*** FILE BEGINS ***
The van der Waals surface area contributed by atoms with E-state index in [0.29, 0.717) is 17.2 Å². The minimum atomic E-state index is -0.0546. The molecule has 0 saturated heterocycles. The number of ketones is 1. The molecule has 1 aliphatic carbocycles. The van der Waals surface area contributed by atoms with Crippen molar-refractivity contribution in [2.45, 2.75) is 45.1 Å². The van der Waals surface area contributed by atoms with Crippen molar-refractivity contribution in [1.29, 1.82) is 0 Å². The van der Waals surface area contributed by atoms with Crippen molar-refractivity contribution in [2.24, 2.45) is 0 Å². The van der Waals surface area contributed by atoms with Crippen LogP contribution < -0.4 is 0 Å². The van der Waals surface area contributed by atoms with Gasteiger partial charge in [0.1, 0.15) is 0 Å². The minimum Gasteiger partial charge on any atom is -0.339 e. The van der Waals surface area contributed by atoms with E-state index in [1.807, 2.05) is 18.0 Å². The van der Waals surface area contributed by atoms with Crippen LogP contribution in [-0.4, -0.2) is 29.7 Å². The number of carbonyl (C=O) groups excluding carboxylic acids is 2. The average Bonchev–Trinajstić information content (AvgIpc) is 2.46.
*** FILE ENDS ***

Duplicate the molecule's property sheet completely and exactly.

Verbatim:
The van der Waals surface area contributed by atoms with E-state index in [0.29, 0.717) is 17.2 Å². The minimum atomic E-state index is -0.0546. The molecule has 0 saturated heterocycles. The number of ketones is 1. The molecule has 1 aliphatic carbocycles. The van der Waals surface area contributed by atoms with Crippen molar-refractivity contribution in [2.45, 2.75) is 45.1 Å². The van der Waals surface area contributed by atoms with Crippen molar-refractivity contribution in [1.29, 1.82) is 0 Å². The van der Waals surface area contributed by atoms with Crippen molar-refractivity contribution in [2.24, 2.45) is 0 Å². The van der Waals surface area contributed by atoms with Crippen LogP contribution < -0.4 is 0 Å². The van der Waals surface area contributed by atoms with Gasteiger partial charge in [0.1, 0.15) is 0 Å². The minimum Gasteiger partial charge on any atom is -0.339 e. The van der Waals surface area contributed by atoms with E-state index in [1.807, 2.05) is 18.0 Å². The van der Waals surface area contributed by atoms with Crippen LogP contribution in [-0.4, -0.2) is 29.7 Å². The number of carbonyl (C=O) groups excluding carboxylic acids is 2. The average Bonchev–Trinajstić information content (AvgIpc) is 2.46.